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Local Muslim poet settles back into Grand Rapids area after six years abroad

Twenty-nine year old Kari Moss of Ada uses her faith and strong command of the French and English languages to compose locally touted poetry.

/Ryan Collins

“Kari Moss's work speaks to the suffering and struggles of individuals and the tender ones throughout the planet,” says Grand Rapids Poet Laureate, David Cope, “yet it also places the broken ones, the tender ones [and] the lost ones within the vast sweep of corroding civilizations through ‘five million years of wild time.’”

Moss is a graduate of Godwin Heights High School and studied French at Grand Rapids Community College (GRCC). She cites her fluency in French as a strong influence on the language she uses in her poetry.

“[French] complements English very well because they both…[have] so many words that are similar in French and English. Your vocabulary doubles,” she says.

After studying French at GRCC for two years, Moss traveled abroad to France, where she went to work as a nanny, and put her grasp of the French language to use in her first job.

“I got a job as a nanny the first year, and that didn’t work out, so I just started going to college,” says Moss.

Moss graduated from L’Institut Catholique de Paris (Catholic Institute of Paris) with the equivalent of a Bachelor’s Degree in English. However, Moss says she earned more than an English degree while living in France. She earned a new approach to life. While in France, Moss lived in a quarter (neighborhood) of Paris comprised of predominantly North African immigrants.

“They have tons of Moroccan and Algerian immigrants. I lived in one of the neighborhoods, so I got to know a lot of them.”

It was there, six years ago, that she converted to Islam.

Moss says she experienced far more anti-Islamic sentiments in France than in the United States.

“It’s definitely worse,” Moss says. “They have this governmental system—it’s called laïcité. It’s a legal system where all religion should be hidden…if you work in the public sector you can’t wear a cross; you can’t wear a headscarf. You can’t wear anything that…shows your religion. I couldn’t get a job at all.”

Despite Moss’s disillusion with the attitudes toward Muslims in France, there is no sign of bitterness in her work. Moss believes the casual reader of her poetry wouldn’t be able to pinpoint that she’s drawing on her life as a devout Muslim.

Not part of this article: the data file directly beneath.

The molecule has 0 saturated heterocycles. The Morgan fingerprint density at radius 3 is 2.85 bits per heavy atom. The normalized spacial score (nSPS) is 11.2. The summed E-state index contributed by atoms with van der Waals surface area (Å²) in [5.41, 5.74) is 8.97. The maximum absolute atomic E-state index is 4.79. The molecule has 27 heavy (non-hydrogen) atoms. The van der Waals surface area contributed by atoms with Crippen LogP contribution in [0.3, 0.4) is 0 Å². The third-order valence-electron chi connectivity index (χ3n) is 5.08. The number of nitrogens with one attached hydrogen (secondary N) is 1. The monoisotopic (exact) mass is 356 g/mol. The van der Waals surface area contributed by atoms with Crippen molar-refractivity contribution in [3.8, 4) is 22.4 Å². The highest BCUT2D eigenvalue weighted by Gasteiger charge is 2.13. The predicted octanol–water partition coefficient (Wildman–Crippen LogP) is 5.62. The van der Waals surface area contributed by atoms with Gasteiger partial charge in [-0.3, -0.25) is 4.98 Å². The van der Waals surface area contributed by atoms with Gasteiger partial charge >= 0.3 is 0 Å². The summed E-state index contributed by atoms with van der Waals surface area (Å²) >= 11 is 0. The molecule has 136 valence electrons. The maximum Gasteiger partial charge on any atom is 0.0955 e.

“I guess most of [my poetry] is derived from my faith,” Moss says. “I use lots of metaphors from the Quran…that are kind of subtle. It’s not…overtly religious, but I use such subtle references to the Quran that most people wouldn’t catch them. I don’t talk about God directly.”

However, the Islamic imagery in Moss’s writing is only the first layer of her craft.

“[There are] paratactic leaps she requires of readers from one line or set of lines to the next,” Cope explains, “images that resound with significant differences in different poems and yet knit the manuscript together.”

Moss, like most poets, also uses her poetry as an outlet for everyday occurrences and major life-altering events, including returning to Grand Rapids after expatriating to France for six years.

“It was difficult,” says Moss. “In one of my poems I said ’I’m holding my lonely peasant fall from God’s mercy,’” Moss explains. “I had this prestigious life in France, going to the best schools and then coming here was kind of… a step backward, in a way.”

Fortunately, Moss is acclimating herself with Grand Rapids. On April 24 she had her first public reading at GRCC’s Muslim Journeys Bookshelf Poetry Night and she hopes to do more readings soon.

Moss will also be published in the 40th anniversary issue of Cope’s independently run Big Scream poetry magazine, a magazine that he has published consistently for 39 years.

“[Big Scream has had] 51 issues of poets ranging from the famous to gifted students reaching publication for the first time,” says Cope. “[The next issue] will be quite special, as few of these small press and ‘indie’ magazines last more than a year or two, but somehow I have managed to keep the flame alight all these years and bring attention to some very great poems.”

Along with being published in Big Scream, Moss says she is satisfied with continuing her work as an interpreter for Interpreter Network in Grand Rapids and publishing her poetry on the side.

“I’d like to publish a book, eventually,” says Moss. “You can’t really have [poetry] as a career these days."

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